Thanks,
Jimmie
[/quote]

No one can explain how we are cleansed by God because no one who is alive has gone through it and God has not revealed it. Anything that would explain how would only be speculation.

We were saved yesterday and we are being saved today and we will be saved tomorrow. So, yes we should be cleansed when we are saved. We should be being cleansed all our life. But many times people aren’t complete cleansed when they die, so God will complete the process through purgatory.

Our job is more than to accept Christ, it is to make ourselves subject to Him and to become like Christ. Our job is to allow God to make us perfect. As we grow older we should become more subject to Christ and stronger in rejecting sin. We should also grow more perfect in other ways. This is what salvation is. It is the perfection of our souls by Christ.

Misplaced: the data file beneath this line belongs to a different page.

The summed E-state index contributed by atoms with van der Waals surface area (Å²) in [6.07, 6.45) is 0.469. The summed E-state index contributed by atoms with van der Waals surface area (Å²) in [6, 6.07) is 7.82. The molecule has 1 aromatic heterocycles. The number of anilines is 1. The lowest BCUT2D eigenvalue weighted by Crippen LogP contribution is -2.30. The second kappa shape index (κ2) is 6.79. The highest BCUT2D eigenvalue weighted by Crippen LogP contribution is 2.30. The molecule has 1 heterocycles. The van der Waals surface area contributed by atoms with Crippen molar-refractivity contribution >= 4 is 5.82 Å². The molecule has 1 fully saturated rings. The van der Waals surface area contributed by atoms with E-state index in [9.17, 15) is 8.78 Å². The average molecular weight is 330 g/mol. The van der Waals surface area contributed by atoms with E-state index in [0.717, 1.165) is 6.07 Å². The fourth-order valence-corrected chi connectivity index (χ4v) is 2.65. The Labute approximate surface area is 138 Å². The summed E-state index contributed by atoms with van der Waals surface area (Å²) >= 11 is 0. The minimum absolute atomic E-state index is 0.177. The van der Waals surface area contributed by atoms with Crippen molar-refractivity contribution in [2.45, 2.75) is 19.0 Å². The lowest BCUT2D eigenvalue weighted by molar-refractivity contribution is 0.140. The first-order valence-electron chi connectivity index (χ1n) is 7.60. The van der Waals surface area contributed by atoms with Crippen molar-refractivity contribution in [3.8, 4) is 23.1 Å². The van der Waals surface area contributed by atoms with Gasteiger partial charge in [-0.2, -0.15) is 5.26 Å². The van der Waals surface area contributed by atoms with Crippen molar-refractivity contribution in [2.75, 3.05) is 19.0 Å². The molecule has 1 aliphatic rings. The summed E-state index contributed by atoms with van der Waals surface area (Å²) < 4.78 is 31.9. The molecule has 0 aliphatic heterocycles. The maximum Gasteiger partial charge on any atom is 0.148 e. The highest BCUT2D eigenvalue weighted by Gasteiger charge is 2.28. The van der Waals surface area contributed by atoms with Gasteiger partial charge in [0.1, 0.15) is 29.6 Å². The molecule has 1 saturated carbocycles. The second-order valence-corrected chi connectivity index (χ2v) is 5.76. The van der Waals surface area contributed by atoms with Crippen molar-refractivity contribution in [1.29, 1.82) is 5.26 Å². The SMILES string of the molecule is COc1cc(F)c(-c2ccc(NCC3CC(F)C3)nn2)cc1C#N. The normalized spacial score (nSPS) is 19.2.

[quote=BluegrassJimmie] But doesn’t scripture say that our old self is gone? As such, how can we continue to cling to sin?
[/quote]

Do you still sin sometimes? Would you say you are perfect in every way? Would you say that you love God with all your heart, all your mind, all your soul, and all your strength? And your neighbor as yourself? If not then you are not perfect yet and need to be perfected.

[quote=BluegrassJimmie] But then, we cannot know whether or not we are saved while we are on earth. We’d be walking on eggshells, no? How do you reconcile this to 1 John 5:13? That seems to indicate that we can know we are saved while still on earth.
[/quote]

I think you misunderstand salvation. Salvation is not just a one time thing where we are saved. Salvation is a process of becoming like Christ. We recieve salvation every day of our lives.

[quote=BluegrassJimmie] Doesn’t Hebrews say we are saved by our faith? And James says we show our faith with our works. But it is the faith that opens the door to salvation… not the works.
[/quote]